Summary from GoodReads:
Oct. 11th, 1943-A British spy plane crashes in Nazi-occupied France. Its pilot and passenger are best friends. One of the girls has a chance at survival. The other has lost the game before it’s barely begun.
When “Verity” is arrested by the Gestapo, she’s sure she doesn’t stand a chance. As a secret agent captured in enemy territory, she’s living a spy’s worst nightmare. Her Nazi interrogators give her a simple choice: reveal her mission or face a grisly execution.
As she intricately weaves her confession, Verity uncovers her past, how she became friends with the pilot Maddie, and why she left Maddie in the wrecked fuselage of their plane. On each new scrap of paper, Verity battles for her life, confronting her views on courage, failure and her desperate hope to make it home. But will trading her secrets be enough to save her from the enemy?
A Michael L. Printz Award Honor book that was called “a fiendishly-plotted mind game of a novel” in The New York Times, Code Name Verity is a visceral read of danger, resolve, and survival that shows just how far true friends will go to save each other.
One of the best things about starting this blog, is that I have been trying books that are way outside my comfort zone. Books like Cinder and Scarlet by Marissa Meyer, Thirteen Reasons Why by Jay Asher, and now Code Name Verity. This is definitely not a book I would have ever picked up on my own. As a librarian, I read a fair amount of professional reviews, so I know Code Name Verity was highly praised, but this book looked way too intense, and emotional for me. But then I kept seeing other bloggers just gushing and gushing about this book, so I was sort of feeling lame for not reading it (me being a bad book blogger). And then Rose Under Fire popped up on Netgalley, and I was approved for it. I knew I needed to read Code Name Verity before Rose Under Fire, and I knew Rose Under Fire was highly coveted, so I know I need to read that. And holy cow, I am so glad that I read Code Name Verity.
Okay, so my thoughts. I’m not really sure what to say. This book was unbelievably phenomenal. When you start reading Code Name Verity, I don’t think you really have any idea and where it’s going to venture. Verity is writing her story down for the Gestapo in occupied France in exchange for a relief from the torture she has been through the last six weeks. I was terrified that I wouldn’t be able to handle the whole torture aspect. And I’m not going to lie, at times my stomach turned at the thought of anyone going through what Verity had to. Not just the physical torture, but the emotional torment as well. But it never got too much for me, either. Wein gave just the right amount of information for us to understand what Verity was going through, but she never went into excruciating detail. Also, the way this information was given (Verity explaining what happened usually after the fact) helped me not become too stressed about it.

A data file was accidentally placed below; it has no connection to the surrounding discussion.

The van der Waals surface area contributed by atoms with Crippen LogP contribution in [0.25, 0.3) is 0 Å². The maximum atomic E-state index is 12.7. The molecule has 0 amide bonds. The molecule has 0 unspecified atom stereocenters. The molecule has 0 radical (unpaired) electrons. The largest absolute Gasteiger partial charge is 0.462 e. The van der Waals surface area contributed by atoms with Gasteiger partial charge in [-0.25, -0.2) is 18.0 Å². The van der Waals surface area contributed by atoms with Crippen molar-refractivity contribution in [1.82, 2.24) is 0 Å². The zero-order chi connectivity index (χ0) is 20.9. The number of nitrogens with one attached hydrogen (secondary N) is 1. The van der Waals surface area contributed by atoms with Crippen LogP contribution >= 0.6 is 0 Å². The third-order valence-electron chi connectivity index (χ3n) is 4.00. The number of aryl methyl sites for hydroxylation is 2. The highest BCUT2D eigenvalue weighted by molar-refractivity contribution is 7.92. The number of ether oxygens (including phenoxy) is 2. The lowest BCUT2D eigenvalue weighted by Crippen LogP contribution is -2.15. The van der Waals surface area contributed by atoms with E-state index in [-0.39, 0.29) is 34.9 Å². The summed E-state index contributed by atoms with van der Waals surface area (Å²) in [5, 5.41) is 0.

Listening to Verity tell the story of how she and Maddie became best friends was really beautiful. I’ve never been one to highlight favorite quotes from books, but one stood out so much that I immediately added it to my GoodReads Favorite Quotes. In case you’re wondering what line I fell in love with here it is: “It’s like being in love, discovering your best friend.” This phrase – I love it so much. I love what it means, and I love how perfect it fits into this story. Every word, really, in this book is wonderful.
I mentioned above that at first you think you know where this story is heading, and what it’s all about. But actually there are other things going on that we don’t realize until later on in the story. I don’t mean that this is like Harry Potter or anything, but when you finish this story, and learn all you’re going to, it’s freaking awesome. And you want to read it again immediately to pick up on all the stuff you missed on the first read.
One of the most wonderful things about Code Name Verity is that it is about the friendship between two women. And not the story of two girls who have arguments and don’t like each other, but then decide they do. It’s about two women who become best friends and love each other like true best friends do. There is no cattiness hear.
This is such an emotional story. I am so glad I decided to read this by listening to the audiobook, although hearing the emotion in the voices almost makes this story more emotional. This is a fantastic audiobook production, and I wouldn’t change a thing.
Okay, so, yeah, I am joining the Code-Name-Verity-is-one-of-the-best-books-ever club! I’m still thinking about this book days after finishing it. So much of this book was heart wrenching (intensely so), but there are also parts that made me smile, and even cheer for Maddie and Verity during such terrible situations. I cannot recommend this book enough, and I know I will be pulling it out of my readers’ advisory librarian bag regularly. (actually, I already have recommended it to patrons, but of course my library’s copy has been checked out). And now my two favorite books I’ve read this year are both in the teen historical fiction genre: Code Name Verity and Eleanor & Park.